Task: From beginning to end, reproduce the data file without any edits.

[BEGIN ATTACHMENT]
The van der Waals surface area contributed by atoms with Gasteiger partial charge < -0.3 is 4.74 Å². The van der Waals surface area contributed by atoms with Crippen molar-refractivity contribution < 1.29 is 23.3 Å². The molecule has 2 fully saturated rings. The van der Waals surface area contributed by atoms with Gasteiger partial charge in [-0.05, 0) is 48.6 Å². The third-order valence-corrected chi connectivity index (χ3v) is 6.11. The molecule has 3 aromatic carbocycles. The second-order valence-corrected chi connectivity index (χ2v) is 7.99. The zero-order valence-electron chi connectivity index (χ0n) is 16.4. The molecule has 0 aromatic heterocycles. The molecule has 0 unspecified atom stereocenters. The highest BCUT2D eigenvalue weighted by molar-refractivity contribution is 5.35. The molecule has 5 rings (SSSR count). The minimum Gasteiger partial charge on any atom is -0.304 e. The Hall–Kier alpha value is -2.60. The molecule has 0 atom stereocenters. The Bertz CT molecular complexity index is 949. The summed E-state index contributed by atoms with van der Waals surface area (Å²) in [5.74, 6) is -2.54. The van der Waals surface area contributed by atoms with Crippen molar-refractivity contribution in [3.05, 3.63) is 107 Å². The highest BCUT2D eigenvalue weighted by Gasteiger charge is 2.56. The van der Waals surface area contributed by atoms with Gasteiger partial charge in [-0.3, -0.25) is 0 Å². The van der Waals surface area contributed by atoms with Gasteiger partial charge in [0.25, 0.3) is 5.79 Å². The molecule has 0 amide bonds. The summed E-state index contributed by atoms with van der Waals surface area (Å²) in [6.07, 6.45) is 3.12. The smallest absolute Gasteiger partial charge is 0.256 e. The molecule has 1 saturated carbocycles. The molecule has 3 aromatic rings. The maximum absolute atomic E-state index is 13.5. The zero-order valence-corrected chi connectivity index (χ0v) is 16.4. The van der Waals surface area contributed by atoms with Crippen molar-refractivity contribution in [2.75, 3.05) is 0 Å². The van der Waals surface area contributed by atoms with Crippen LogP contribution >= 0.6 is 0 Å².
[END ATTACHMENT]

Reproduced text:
The van der Waals surface area contributed by atoms with Gasteiger partial charge < -0.3 is 4.74 Å². The van der Waals surface area contributed by atoms with Crippen molar-refractivity contribution < 1.29 is 23.3 Å². The molecule has 2 fully saturated rings. The van der Waals surface area contributed by atoms with Gasteiger partial charge in [-0.05, 0) is 48.6 Å². The third-order valence-corrected chi connectivity index (χ3v) is 6.11. The molecule has 3 aromatic carbocycles. The second-order valence-corrected chi connectivity index (χ2v) is 7.99. The zero-order valence-electron chi connectivity index (χ0n) is 16.4. The molecule has 0 aromatic heterocycles. The molecule has 0 unspecified atom stereocenters. The highest BCUT2D eigenvalue weighted by molar-refractivity contribution is 5.35. The molecule has 5 rings (SSSR count). The minimum Gasteiger partial charge on any atom is -0.304 e. The Hall–Kier alpha value is -2.60. The molecule has 0 atom stereocenters. The Bertz CT molecular complexity index is 949. The summed E-state index contributed by atoms with van der Waals surface area (Å²) in [5.74, 6) is -2.54. The van der Waals surface area contributed by atoms with Crippen molar-refractivity contribution in [3.05, 3.63) is 107 Å². The highest BCUT2D eigenvalue weighted by Gasteiger charge is 2.56. The van der Waals surface area contributed by atoms with Gasteiger partial charge in [-0.3, -0.25) is 0 Å². The van der Waals surface area contributed by atoms with Gasteiger partial charge in [0.25, 0.3) is 5.79 Å². The molecule has 0 amide bonds. The summed E-state index contributed by atoms with van der Waals surface area (Å²) in [6.07, 6.45) is 3.12. The smallest absolute Gasteiger partial charge is 0.256 e. The molecule has 1 saturated carbocycles. The molecule has 3 aromatic rings. The maximum absolute atomic E-state index is 13.5. The zero-order valence-corrected chi connectivity index (χ0v) is 16.4. The van der Waals surface area contributed by atoms with Crippen molar-refractivity contribution in [2.75, 3.05) is 0 Å². The van der Waals surface area contributed by atoms with Crippen LogP contribution >= 0.6 is 0 Å².